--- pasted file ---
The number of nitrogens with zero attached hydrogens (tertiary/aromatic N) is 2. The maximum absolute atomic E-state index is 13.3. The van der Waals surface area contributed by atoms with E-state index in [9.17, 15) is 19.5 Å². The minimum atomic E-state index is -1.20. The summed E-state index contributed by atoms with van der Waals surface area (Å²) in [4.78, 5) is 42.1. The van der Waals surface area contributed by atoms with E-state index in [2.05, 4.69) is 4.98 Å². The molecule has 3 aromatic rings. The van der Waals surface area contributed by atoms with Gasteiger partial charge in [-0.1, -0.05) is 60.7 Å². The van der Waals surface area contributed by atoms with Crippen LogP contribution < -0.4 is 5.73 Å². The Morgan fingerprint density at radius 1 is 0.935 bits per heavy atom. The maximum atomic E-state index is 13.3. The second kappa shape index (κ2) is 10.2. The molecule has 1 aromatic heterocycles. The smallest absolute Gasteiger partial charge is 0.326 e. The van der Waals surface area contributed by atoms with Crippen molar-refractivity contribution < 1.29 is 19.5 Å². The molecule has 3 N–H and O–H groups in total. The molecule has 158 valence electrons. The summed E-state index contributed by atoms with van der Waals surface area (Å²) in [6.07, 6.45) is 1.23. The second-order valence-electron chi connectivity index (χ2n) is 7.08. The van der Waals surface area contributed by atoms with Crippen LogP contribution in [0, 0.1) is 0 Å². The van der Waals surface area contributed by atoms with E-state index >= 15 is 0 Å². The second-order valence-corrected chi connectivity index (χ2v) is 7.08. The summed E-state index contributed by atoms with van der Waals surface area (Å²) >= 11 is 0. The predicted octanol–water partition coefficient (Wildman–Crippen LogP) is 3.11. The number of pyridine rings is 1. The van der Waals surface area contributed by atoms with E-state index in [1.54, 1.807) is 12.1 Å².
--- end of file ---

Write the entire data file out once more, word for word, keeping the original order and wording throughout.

The number of nitrogens with zero attached hydrogens (tertiary/aromatic N) is 2. The maximum absolute atomic E-state index is 13.3. The van der Waals surface area contributed by atoms with E-state index in [9.17, 15) is 19.5 Å². The minimum atomic E-state index is -1.20. The summed E-state index contributed by atoms with van der Waals surface area (Å²) in [4.78, 5) is 42.1. The van der Waals surface area contributed by atoms with E-state index in [2.05, 4.69) is 4.98 Å². The molecule has 3 aromatic rings. The van der Waals surface area contributed by atoms with Gasteiger partial charge in [-0.1, -0.05) is 60.7 Å². The van der Waals surface area contributed by atoms with Crippen LogP contribution < -0.4 is 5.73 Å². The Morgan fingerprint density at radius 1 is 0.935 bits per heavy atom. The maximum atomic E-state index is 13.3. The second kappa shape index (κ2) is 10.2. The molecule has 1 aromatic heterocycles. The smallest absolute Gasteiger partial charge is 0.326 e. The van der Waals surface area contributed by atoms with Crippen molar-refractivity contribution < 1.29 is 19.5 Å². The molecule has 3 N–H and O–H groups in total. The molecule has 158 valence electrons. The summed E-state index contributed by atoms with van der Waals surface area (Å²) in [6.07, 6.45) is 1.23. The second-order valence-electron chi connectivity index (χ2n) is 7.08. The van der Waals surface area contributed by atoms with Crippen LogP contribution in [0, 0.1) is 0 Å². The van der Waals surface area contributed by atoms with E-state index >= 15 is 0 Å². The second-order valence-corrected chi connectivity index (χ2v) is 7.08. The summed E-state index contributed by atoms with van der Waals surface area (Å²) >= 11 is 0. The predicted octanol–water partition coefficient (Wildman–Crippen LogP) is 3.11. The number of pyridine rings is 1. The van der Waals surface area contributed by atoms with E-state index in [1.54, 1.807) is 12.1 Å².